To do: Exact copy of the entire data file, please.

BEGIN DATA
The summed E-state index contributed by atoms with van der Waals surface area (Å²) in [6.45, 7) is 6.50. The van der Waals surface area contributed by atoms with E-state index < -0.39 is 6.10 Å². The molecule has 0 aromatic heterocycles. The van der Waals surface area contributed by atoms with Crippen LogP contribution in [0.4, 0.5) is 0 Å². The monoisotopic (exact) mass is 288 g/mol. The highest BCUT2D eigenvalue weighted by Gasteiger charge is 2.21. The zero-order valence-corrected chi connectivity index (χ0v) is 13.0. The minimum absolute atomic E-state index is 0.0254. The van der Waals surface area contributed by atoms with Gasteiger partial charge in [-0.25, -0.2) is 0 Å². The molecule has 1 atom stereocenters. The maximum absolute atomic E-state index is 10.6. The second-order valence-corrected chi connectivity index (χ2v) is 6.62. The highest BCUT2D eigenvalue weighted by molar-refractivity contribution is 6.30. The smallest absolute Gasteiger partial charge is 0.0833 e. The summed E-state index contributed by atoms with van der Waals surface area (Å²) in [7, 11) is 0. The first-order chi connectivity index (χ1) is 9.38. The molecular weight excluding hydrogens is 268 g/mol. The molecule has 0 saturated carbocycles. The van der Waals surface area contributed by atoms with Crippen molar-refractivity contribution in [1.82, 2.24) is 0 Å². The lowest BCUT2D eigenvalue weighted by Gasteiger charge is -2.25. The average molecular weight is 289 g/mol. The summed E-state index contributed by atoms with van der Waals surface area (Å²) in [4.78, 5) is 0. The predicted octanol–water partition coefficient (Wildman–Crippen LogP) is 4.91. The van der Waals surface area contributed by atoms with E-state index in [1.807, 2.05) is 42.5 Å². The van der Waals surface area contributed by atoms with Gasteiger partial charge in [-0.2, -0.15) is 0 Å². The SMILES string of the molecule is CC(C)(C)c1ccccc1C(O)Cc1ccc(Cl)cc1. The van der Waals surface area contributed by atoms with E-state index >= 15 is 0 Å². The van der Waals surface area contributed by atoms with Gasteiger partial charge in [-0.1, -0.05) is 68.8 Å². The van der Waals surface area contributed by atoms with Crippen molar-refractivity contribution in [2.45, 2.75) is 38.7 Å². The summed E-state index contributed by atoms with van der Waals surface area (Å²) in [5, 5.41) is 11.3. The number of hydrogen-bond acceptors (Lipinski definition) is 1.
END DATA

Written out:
The summed E-state index contributed by atoms with van der Waals surface area (Å²) in [6.45, 7) is 6.50. The van der Waals surface area contributed by atoms with E-state index < -0.39 is 6.10 Å². The molecule has 0 aromatic heterocycles. The van der Waals surface area contributed by atoms with Crippen LogP contribution in [0.4, 0.5) is 0 Å². The monoisotopic (exact) mass is 288 g/mol. The highest BCUT2D eigenvalue weighted by Gasteiger charge is 2.21. The zero-order valence-corrected chi connectivity index (χ0v) is 13.0. The minimum absolute atomic E-state index is 0.0254. The van der Waals surface area contributed by atoms with Gasteiger partial charge in [-0.25, -0.2) is 0 Å². The molecule has 1 atom stereocenters. The maximum absolute atomic E-state index is 10.6. The second-order valence-corrected chi connectivity index (χ2v) is 6.62. The highest BCUT2D eigenvalue weighted by molar-refractivity contribution is 6.30. The smallest absolute Gasteiger partial charge is 0.0833 e. The summed E-state index contributed by atoms with van der Waals surface area (Å²) in [7, 11) is 0. The first-order chi connectivity index (χ1) is 9.38. The molecular weight excluding hydrogens is 268 g/mol. The molecule has 0 saturated carbocycles. The van der Waals surface area contributed by atoms with Crippen molar-refractivity contribution in [1.82, 2.24) is 0 Å². The lowest BCUT2D eigenvalue weighted by Gasteiger charge is -2.25. The average molecular weight is 289 g/mol. The summed E-state index contributed by atoms with van der Waals surface area (Å²) in [4.78, 5) is 0. The predicted octanol–water partition coefficient (Wildman–Crippen LogP) is 4.91. The van der Waals surface area contributed by atoms with E-state index in [1.807, 2.05) is 42.5 Å². The van der Waals surface area contributed by atoms with Gasteiger partial charge in [-0.2, -0.15) is 0 Å². The SMILES string of the molecule is CC(C)(C)c1ccccc1C(O)Cc1ccc(Cl)cc1. The van der Waals surface area contributed by atoms with E-state index >= 15 is 0 Å². The van der Waals surface area contributed by atoms with Gasteiger partial charge in [-0.1, -0.05) is 68.8 Å². The van der Waals surface area contributed by atoms with Crippen molar-refractivity contribution in [2.45, 2.75) is 38.7 Å². The summed E-state index contributed by atoms with van der Waals surface area (Å²) in [5, 5.41) is 11.3. The number of hydrogen-bond acceptors (Lipinski definition) is 1.